4. A lovely setup and a wonderful looking house.
  5. Not very exciting I know but these items has made life a lot easier. I got a set of Bobs Knobs for my Skywatcher 400P and they are a boon,already while out observing Ive managed to simply collimate my secondary enough as do in total darkness after it misaligned for some reason. I also I invested in a mains cable for the drive so now more battery running low misery. When I got this ultimate telescope a couple of years ago I thought I was done with spending on this hobby but not so (of course) and my next dream purchases are a hand control cover,a heater strip for the secondary and wait for it- a telrad cosy! I really must stop browsing on FLO!
  6. I would suggest a Skywatcher as they usually have M42 threaded photo adaptors as standard on their focusers.Theres one smart looking telescope/mount setup at a very reasonable price that made me think to myself 'I wish I had that when I started out'. Its the skywatcher 130P AZ Pronto Newtonian,its a altaz mount with a tripod and manual slow motion controls it also has a extention tube for extra height. The trouble with small dobs is that they can get a bit too low. The Pronto is a shade under £200 which is, what, about 250 euro. This I think would make a great beginners telescope that could be upgreaded onto a EQ mount at a later date after a year or two of honing you obsevation skills.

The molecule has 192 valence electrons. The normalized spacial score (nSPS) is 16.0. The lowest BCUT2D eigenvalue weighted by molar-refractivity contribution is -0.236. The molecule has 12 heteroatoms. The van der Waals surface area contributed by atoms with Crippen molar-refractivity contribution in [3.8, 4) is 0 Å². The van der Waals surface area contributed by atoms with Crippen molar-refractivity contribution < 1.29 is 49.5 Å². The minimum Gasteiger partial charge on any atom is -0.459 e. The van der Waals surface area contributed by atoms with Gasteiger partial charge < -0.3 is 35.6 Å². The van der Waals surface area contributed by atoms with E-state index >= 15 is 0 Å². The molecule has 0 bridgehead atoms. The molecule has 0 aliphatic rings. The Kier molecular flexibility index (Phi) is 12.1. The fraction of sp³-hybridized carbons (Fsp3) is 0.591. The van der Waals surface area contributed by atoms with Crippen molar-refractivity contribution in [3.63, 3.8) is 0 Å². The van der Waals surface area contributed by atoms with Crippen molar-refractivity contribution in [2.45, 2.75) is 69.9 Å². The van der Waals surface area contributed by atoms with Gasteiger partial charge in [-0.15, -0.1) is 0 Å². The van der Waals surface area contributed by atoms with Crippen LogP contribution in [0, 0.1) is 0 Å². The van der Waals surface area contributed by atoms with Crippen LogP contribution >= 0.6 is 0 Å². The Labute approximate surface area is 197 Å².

7. I really envy people with drawing abilities like this it must be very satifying. My twin sister is a great artist but non rubbed off on me. Seeing here was not so good for Mars as yesterday morning but still managed to use my 9mm kellner for a descent view at 200X. I find the polar cap a bit difficult now.
  8. I can split them with my 16" Newt with a 21mm plossl(86X),I cant recall ever splitting them with a 8"Newt with anything less than a barlowed 15mm giving a power of 133X. I've yet to split Epsilon 1 clearly with a 90mm refractor. I find Epsilon 1 awkward with moderate powers on various scopes except with the 16".
  9. HI Pixies, Great drawing.Syrtis Minor appeared as a indistinct blob at about 04 hours near the eastern limb so had just came into veiw as my obsevation were about 2 hours after yours that would tie in. You may have recorded the first sign of it on your drawing as you made some shading there. As for Mare Tyrrhenium I always thought that it was the southern arm (top)where the two mare appear to split. You seem to have recorded the split in your drawing. I dont pretend to be a Martian topography expert, a lot of us aren't especially from the British Isles when we only get about three or four good veiws every 2 years.